With that in mind, here are a few ways to create an effective marketing strategy based on an omnichannel approach.

Marketing to the omnichannel traveler

omnichannel hotel marketing

To build a strong omnichannel presence, it’s important to first create in-depth guest profiles. Along with knowing preferences and spending habits, hotels also need to understand how guests search online, connect with the hotel brand, and the reasons they choose to book, or indeed, not book.

Broadly, most people seem to favor using mobile for research and planning, then switch to desktop when they book. Knowing this makes it possible to market strategically by targeting consumers with more relevant advertising. But optimizing for the omnichannel traveler also requires creating personalized content.

In a saturated marketplace, the brands that consumers are invariably drawn to are those that tailor their marketing to meet unique personal tastes, needs and desires.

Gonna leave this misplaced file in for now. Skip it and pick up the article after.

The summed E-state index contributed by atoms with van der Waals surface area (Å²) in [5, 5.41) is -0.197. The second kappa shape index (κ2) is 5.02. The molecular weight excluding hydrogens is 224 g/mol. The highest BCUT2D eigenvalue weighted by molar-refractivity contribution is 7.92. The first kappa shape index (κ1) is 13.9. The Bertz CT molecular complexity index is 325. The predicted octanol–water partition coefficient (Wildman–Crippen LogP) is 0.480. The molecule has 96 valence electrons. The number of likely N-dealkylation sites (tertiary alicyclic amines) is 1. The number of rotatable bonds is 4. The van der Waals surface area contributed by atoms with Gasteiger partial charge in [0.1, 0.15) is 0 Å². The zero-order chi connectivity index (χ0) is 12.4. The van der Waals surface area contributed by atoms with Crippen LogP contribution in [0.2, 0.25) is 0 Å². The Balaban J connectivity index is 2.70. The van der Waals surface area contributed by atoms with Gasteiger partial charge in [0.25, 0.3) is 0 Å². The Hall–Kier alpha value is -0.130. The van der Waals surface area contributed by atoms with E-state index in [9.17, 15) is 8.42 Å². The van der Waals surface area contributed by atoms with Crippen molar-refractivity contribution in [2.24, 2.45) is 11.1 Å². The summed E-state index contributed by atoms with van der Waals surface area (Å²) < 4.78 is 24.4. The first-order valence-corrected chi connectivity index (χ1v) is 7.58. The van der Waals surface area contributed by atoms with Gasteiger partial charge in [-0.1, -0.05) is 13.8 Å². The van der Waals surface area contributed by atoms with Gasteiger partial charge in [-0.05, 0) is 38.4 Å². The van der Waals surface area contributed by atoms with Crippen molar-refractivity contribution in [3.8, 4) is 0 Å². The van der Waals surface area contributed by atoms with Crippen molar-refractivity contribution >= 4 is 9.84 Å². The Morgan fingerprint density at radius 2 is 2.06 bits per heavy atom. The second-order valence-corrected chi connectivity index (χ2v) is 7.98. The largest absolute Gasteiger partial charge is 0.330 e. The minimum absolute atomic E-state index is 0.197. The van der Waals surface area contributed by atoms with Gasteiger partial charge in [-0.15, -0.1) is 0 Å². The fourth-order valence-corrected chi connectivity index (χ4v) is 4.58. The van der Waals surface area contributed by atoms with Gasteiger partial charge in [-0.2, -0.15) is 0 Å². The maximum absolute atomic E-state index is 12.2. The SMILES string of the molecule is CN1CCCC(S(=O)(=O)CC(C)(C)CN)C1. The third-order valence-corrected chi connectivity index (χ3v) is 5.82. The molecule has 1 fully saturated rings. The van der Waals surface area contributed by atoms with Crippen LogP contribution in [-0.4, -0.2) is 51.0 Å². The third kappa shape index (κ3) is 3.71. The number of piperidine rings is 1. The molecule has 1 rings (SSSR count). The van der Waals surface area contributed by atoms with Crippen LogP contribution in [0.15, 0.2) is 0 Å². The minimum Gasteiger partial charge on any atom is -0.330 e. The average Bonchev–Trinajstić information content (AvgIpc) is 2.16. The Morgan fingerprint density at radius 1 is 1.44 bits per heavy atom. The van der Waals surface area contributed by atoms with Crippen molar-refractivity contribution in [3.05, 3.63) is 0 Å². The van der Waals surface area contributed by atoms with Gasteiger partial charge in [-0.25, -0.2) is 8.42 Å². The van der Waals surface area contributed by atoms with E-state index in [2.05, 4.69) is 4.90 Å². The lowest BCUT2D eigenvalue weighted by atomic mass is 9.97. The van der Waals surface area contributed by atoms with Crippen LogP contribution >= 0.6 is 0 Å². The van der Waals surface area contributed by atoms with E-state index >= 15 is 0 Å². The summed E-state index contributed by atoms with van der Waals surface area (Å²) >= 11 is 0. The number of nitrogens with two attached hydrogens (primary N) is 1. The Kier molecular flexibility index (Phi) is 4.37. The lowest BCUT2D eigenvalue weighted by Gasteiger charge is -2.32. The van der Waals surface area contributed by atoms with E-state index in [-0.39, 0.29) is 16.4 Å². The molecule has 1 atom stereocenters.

In order to personalize content and truly influence the path to purchase, hotels need to pool together data from multiple sources. And the easiest place to start is by using the data you already possess.

Harnessing own-brand data

It’s possible to glean invaluable customer insights from a range of internal sources including booking data, loyalty programs, and spending habits from previous stays. Combined, each element can be used to flesh out a unique and highly detailed guest profile.